When young historian Lia Winter’s uncle dies, she travels to Southern Italy to spend several weeks with her aunt who is a masciàre, a traditional herbalist. Lia quickly finds herself increasingly fascinated by her aunt’s archaic way of life and her canny wisdom. As a historian, she cannot help but try to get to the bottom of the mysterious stories and legends her aunt tells. Together with her new friend Alessandra, an antiquarian bookseller, Lia soon finds herself following a trail of astonishing secrets - a quest which, in the end, leads to the rediscovery of lost ancient Arabic manuscripts.
Ursula Janssen, born 1978, is an archeologist and freelance author and now lives with her husband and daughter in southern Italy, after spending several years living and working in various countries in Africa and the Middle East. She writes mostly historic novels but has also published a novel for young readers.
I am an avid reader of historical fiction novels. I found The Emir’s Trace to be extremely informative yet entertaining and intriguing at the same time. The story captures and holds your interest, involving you in an adventure that is filled with enlightening nuances, twists and turns and historical references. I learned a great deal about the history of Puglia and various spiritual practices. This novel is truly in the spirit of Umberto Eco and other great fictional novel authors. I highly recommend it.
Unlike most stories of a hunt for an ancient document, the modern-day characters do not know it exists until right at the end. A young historian and an antiquarian bookseller are only trying to find the true story behind a folk story about a treasure. The reader, on the other hand, has been presented with the Emir's life story in instalments (and italics) throughout the novel, only discovering the helpful list of historical characters as an appendix.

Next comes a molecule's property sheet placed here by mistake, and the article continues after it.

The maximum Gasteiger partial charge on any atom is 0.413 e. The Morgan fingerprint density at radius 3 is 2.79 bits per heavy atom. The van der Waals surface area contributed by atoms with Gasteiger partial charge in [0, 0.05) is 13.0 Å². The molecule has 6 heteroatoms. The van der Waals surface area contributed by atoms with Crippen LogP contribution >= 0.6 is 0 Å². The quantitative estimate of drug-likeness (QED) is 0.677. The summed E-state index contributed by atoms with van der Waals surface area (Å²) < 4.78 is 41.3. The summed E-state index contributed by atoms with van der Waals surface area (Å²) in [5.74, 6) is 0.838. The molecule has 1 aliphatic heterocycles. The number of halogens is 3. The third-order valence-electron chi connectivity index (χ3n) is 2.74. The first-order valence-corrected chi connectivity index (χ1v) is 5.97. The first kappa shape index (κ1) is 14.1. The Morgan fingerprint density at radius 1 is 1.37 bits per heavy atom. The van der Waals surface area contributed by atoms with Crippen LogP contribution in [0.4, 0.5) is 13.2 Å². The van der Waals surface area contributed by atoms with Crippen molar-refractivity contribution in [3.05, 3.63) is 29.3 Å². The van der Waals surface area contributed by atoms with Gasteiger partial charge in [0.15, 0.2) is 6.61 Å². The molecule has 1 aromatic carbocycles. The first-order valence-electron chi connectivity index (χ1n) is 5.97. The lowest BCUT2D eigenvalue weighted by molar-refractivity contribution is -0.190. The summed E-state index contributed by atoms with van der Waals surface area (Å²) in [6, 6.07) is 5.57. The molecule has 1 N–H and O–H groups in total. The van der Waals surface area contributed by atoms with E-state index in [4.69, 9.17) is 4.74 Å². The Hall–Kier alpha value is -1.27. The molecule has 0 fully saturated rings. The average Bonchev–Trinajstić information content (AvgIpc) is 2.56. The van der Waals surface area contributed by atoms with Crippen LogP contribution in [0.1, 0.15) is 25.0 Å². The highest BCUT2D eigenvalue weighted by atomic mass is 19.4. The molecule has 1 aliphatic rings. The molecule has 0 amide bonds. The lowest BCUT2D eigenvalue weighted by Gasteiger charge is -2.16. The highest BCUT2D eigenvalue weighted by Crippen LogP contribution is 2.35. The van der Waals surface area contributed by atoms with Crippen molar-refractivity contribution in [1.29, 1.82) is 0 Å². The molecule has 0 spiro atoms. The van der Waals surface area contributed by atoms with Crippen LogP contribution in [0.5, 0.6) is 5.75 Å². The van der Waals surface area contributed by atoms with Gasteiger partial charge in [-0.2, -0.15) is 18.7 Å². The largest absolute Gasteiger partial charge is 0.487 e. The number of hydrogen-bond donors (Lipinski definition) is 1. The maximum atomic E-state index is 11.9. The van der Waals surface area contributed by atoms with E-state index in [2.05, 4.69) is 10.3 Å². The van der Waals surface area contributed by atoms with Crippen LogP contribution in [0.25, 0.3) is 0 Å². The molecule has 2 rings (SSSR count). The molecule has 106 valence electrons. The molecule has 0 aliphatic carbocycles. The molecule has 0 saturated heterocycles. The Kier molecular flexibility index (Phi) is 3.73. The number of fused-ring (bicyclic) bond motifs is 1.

I loved the portrayal of Aunt Jann's trullo house in Apuleia, and the description of her self-sufficient lifestyle, which made me want to visit that part of Italy. Clautrophobics will be terrifed by the exploration of the cave in which the book is discovered. Otherwise, the modern story is lightweight, and the medieval one did not grab my attention. Just one remark from the end of the book is something to take away. "Zia Jann was glad to have contributed to a discovery where nobody gained direct financial profit." Ironically, both Lia and Alessandra found their career prospects and personal lives enhanced, and Jann has the pleasure of Lia's extended visit. It just goes to show that behind an implausible folk tale, there may be a kernel of historical truth, and even a real treasure.